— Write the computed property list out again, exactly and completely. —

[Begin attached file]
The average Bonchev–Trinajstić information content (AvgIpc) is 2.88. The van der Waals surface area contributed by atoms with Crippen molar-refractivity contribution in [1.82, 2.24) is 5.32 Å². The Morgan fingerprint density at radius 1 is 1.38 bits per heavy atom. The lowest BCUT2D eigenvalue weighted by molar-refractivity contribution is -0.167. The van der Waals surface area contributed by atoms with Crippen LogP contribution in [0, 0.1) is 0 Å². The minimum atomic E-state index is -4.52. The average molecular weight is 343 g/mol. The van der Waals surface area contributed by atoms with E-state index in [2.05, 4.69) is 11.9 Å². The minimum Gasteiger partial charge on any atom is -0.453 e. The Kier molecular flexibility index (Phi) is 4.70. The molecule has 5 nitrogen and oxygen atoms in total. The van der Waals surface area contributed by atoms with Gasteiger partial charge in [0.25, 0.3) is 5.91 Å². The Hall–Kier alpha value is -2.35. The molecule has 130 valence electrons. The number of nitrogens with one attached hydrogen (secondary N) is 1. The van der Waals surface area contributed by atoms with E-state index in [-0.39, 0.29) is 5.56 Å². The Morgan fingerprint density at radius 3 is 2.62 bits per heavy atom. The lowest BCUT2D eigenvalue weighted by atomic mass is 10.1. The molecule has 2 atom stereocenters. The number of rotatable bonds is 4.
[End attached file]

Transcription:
The average Bonchev–Trinajstić information content (AvgIpc) is 2.88. The van der Waals surface area contributed by atoms with Crippen molar-refractivity contribution in [1.82, 2.24) is 5.32 Å². The Morgan fingerprint density at radius 1 is 1.38 bits per heavy atom. The lowest BCUT2D eigenvalue weighted by molar-refractivity contribution is -0.167. The van der Waals surface area contributed by atoms with Crippen LogP contribution in [0, 0.1) is 0 Å². The minimum atomic E-state index is -4.52. The average molecular weight is 343 g/mol. The van der Waals surface area contributed by atoms with E-state index in [2.05, 4.69) is 11.9 Å². The minimum Gasteiger partial charge on any atom is -0.453 e. The Kier molecular flexibility index (Phi) is 4.70. The molecule has 5 nitrogen and oxygen atoms in total. The van der Waals surface area contributed by atoms with Gasteiger partial charge in [0.25, 0.3) is 5.91 Å². The Hall–Kier alpha value is -2.35. The molecule has 130 valence electrons. The number of nitrogens with one attached hydrogen (secondary N) is 1. The van der Waals surface area contributed by atoms with E-state index in [-0.39, 0.29) is 5.56 Å². The Morgan fingerprint density at radius 3 is 2.62 bits per heavy atom. The lowest BCUT2D eigenvalue weighted by atomic mass is 10.1. The molecule has 2 atom stereocenters. The number of rotatable bonds is 4.